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Denton's mayoral hopefuls talk infighting, economic development, police

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Denton City Council chambers stock

Denton City Council Chamber at City Hall.

Only two sitting Denton City Council members are up for reelection this year — and both are competing for the mayor’s seat.

Mayor Gerard Hudspeth is seeking his second term as mayor. He is opposed by Mayor Pro Tem Paul Meltzer.

As is policy, Meltzer had to resign his Place 6 seat on the City Council in order to run for another seat. That means he’ll have to sit at least one cycle off the council if he doesn’t beat Hudspeth in the May 7 election.

Campaign finance reports filed by Hudspeth and Meltzer in January show the incumbent vastly outraised his opponent despite receiving far fewer donations.

Meltzer reported 55 donations from 53 people locally and around the country by mid-January, for a total of $9,985 in campaign contributions.

Hudspeth reported only seven donations by the same reporting deadline, but those seven donors provided $16,798.

His largest donation was from TREPAC Association Realtors to the tune of $7,298.41. His smallest donation was a $500 contribution from a Corinth resident.

Meltzer’s largest donation, on the other hand, was a $1,000 contribution from a man in Cold Spring, Kentucky. The majority of his contributions were for less than $500 and came from Denton residents. His smallest donation was for $35 from a Denton man whom Meltzer also paid as a campaign consultant.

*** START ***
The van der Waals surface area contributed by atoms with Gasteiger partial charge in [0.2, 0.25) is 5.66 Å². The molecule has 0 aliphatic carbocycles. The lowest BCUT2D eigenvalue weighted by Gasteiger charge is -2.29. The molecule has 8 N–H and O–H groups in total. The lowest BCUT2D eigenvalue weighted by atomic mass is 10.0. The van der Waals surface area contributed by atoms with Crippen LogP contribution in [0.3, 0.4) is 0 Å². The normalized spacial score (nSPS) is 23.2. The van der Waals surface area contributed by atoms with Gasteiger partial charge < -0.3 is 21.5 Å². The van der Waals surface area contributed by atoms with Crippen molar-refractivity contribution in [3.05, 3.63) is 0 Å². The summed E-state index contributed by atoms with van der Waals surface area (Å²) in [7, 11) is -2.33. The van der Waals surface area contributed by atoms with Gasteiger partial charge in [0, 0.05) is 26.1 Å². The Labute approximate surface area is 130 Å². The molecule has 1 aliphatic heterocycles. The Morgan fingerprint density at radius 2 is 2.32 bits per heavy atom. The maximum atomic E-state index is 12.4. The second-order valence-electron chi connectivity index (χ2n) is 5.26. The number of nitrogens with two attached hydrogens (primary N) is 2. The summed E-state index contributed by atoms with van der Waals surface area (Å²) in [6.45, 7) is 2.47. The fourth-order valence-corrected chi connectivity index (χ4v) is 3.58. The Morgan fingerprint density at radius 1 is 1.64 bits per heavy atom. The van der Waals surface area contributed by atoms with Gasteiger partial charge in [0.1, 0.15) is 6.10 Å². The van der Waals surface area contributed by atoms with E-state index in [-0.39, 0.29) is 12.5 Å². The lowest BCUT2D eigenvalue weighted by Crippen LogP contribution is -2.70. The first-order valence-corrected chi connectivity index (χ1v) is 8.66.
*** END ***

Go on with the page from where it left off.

The next batch of campaign finance reports is due April 7, so a clearer picture of the race will develop as we approach early voting, which begins on April 25.

Their responses to the questions below have been edited for clarity and length.

Gerard Hudspeth

Gerard Hudspeth

Gerard Hudspeth

Age: 49

Raised in: Denton

Education: Denton High School graduate; general associate degree from North Central Texas College, 2018; Bachelor of Applied Arts and Sciences, applied technology and performance improvement, University of North Texas, 2020.

Employment: Consultant with Freeit Data Solutions, 2022-present

What does responsible economic growth for Denton look like?

Responsible economic growth for Denton looks like something that would be of benefit to all of the majority of the taxpayers in Denton. Economic growth is a vehicle by which we enhance the community, ergo it should enhance the lives of those that live here in Denton across a myriad of spectrums. Obviously for me, my campaign focuses on increasing the commercial tax base to take away pressure on the residential tax base and create corporate jobs so that people can graduate from UNT, graduate from [Texas Woman’s University], NCTC, and have corporate jobs that pay well that offer great benefits — and they don’t have to drive to Dallas, Frisco, Plano, etc.

What can be done to mitigate infighting among council members?